and Apache Kafka share similar messaging concepts. The client interacts with both through topics, which are logically divided into partitions. In general, the infinite stream of data written to a topic is divided into partitions (groups of a specific number and equal size) so that the data is evenly distributed across the system and used by multiple clients simultaneously.
The essential difference between Apache Pulsar and Apache Kafka is the infrastructure of the bucket. Apache Kafka is a partitioned-based publish/subscribe system designed to operate as a monolithic architecture, with the service and storage layers on the same node.
Figure 2. Kafka
storage: In Kafka based on partitioning, partitioned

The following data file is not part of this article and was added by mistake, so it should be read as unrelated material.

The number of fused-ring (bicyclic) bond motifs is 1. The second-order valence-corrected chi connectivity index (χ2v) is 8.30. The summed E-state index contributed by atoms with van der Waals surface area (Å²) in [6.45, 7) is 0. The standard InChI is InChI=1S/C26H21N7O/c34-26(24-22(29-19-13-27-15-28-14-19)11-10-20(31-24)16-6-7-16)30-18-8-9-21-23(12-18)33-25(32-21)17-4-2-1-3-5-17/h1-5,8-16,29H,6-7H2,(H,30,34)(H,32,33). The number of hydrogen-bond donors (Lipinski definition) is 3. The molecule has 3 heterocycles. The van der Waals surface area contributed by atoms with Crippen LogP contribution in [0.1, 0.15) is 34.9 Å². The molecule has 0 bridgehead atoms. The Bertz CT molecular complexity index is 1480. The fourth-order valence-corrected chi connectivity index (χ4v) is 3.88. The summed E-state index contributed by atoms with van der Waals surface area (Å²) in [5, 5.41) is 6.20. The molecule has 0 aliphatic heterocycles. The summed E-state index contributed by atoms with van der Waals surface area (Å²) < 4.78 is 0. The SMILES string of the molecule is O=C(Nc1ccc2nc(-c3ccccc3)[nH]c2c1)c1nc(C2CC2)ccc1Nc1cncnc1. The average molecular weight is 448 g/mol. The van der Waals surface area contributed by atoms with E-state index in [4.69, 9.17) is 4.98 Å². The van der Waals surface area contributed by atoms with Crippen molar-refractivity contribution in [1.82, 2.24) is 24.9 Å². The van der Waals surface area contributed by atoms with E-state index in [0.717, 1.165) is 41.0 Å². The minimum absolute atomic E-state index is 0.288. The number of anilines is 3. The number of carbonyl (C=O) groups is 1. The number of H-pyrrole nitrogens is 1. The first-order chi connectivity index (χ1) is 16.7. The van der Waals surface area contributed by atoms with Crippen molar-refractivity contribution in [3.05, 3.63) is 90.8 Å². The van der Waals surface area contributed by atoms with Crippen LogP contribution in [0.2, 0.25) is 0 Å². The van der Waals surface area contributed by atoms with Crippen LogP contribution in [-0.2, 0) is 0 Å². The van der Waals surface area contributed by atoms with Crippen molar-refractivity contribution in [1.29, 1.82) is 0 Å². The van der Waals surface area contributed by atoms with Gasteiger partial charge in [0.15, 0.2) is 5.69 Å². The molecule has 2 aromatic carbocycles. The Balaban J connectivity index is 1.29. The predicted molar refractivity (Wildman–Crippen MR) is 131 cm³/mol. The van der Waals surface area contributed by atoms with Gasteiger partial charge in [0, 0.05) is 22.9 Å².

is stored as a single contiguous data store on the leader node, and then replicated on the replica node (replica nodes can be preconfigured) to achieve multiple copies of the data. This design limits the capacity of the partition in two ways and expands the topic. First, because partitions can only be stored on local disks, the partition size depends on the largest single disk size on the host (the disk size of the “new” installation user is about 4 TB); Second, because data must be replicated, the size of the partition cannot exceed the minimum disk space on the replica node.
Figure 3. Kafka failure and expansion
assumes that the leader can be stored on a new node with a disk size of 4 TB and partitioned storage only, with both replica nodes having a storage capacity of 1 TB. After publishing 1 TB of data to a topic, Kafka detects that the replica node can no longer receive data and cannot continue to publish messages to the topic until the replica node frees up space (Figure 3). If the producer fails to buffer messages during an outage, data loss may result.